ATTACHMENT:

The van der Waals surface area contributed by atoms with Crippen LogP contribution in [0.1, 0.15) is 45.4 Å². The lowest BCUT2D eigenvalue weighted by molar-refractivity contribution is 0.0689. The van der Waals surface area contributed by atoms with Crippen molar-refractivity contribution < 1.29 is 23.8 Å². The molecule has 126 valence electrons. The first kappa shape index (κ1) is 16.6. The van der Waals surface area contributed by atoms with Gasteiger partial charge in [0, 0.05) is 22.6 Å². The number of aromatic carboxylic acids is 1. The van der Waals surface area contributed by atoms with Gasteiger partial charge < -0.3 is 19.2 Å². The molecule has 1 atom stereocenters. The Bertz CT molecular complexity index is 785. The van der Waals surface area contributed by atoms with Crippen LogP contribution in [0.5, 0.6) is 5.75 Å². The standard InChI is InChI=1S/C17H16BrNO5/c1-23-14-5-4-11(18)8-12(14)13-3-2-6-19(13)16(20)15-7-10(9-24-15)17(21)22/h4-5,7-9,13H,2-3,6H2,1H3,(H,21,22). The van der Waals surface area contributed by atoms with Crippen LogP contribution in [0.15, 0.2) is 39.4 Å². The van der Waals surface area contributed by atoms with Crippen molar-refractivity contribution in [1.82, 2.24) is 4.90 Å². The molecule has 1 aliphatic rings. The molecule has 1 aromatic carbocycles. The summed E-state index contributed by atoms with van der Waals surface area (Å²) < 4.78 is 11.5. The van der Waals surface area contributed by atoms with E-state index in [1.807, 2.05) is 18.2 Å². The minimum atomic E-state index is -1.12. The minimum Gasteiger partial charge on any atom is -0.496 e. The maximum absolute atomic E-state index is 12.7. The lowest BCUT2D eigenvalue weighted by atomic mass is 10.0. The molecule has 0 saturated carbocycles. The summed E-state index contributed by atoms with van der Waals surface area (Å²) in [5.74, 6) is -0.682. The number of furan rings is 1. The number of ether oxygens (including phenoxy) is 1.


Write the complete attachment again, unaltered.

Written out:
The van der Waals surface area contributed by atoms with Crippen LogP contribution in [0.1, 0.15) is 45.4 Å². The lowest BCUT2D eigenvalue weighted by molar-refractivity contribution is 0.0689. The van der Waals surface area contributed by atoms with Crippen molar-refractivity contribution < 1.29 is 23.8 Å². The molecule has 126 valence electrons. The first kappa shape index (κ1) is 16.6. The van der Waals surface area contributed by atoms with Gasteiger partial charge in [0, 0.05) is 22.6 Å². The number of aromatic carboxylic acids is 1. The van der Waals surface area contributed by atoms with Gasteiger partial charge < -0.3 is 19.2 Å². The molecule has 1 atom stereocenters. The Bertz CT molecular complexity index is 785. The van der Waals surface area contributed by atoms with Crippen LogP contribution in [0.5, 0.6) is 5.75 Å². The standard InChI is InChI=1S/C17H16BrNO5/c1-23-14-5-4-11(18)8-12(14)13-3-2-6-19(13)16(20)15-7-10(9-24-15)17(21)22/h4-5,7-9,13H,2-3,6H2,1H3,(H,21,22). The van der Waals surface area contributed by atoms with Crippen LogP contribution in [0.15, 0.2) is 39.4 Å². The van der Waals surface area contributed by atoms with Crippen molar-refractivity contribution in [1.82, 2.24) is 4.90 Å². The molecule has 1 aliphatic rings. The molecule has 1 aromatic carbocycles. The summed E-state index contributed by atoms with van der Waals surface area (Å²) < 4.78 is 11.5. The van der Waals surface area contributed by atoms with E-state index in [1.807, 2.05) is 18.2 Å². The minimum atomic E-state index is -1.12. The minimum Gasteiger partial charge on any atom is -0.496 e. The maximum absolute atomic E-state index is 12.7. The lowest BCUT2D eigenvalue weighted by atomic mass is 10.0. The molecule has 0 saturated carbocycles. The summed E-state index contributed by atoms with van der Waals surface area (Å²) in [5.74, 6) is -0.682. The number of furan rings is 1. The number of ether oxygens (including phenoxy) is 1.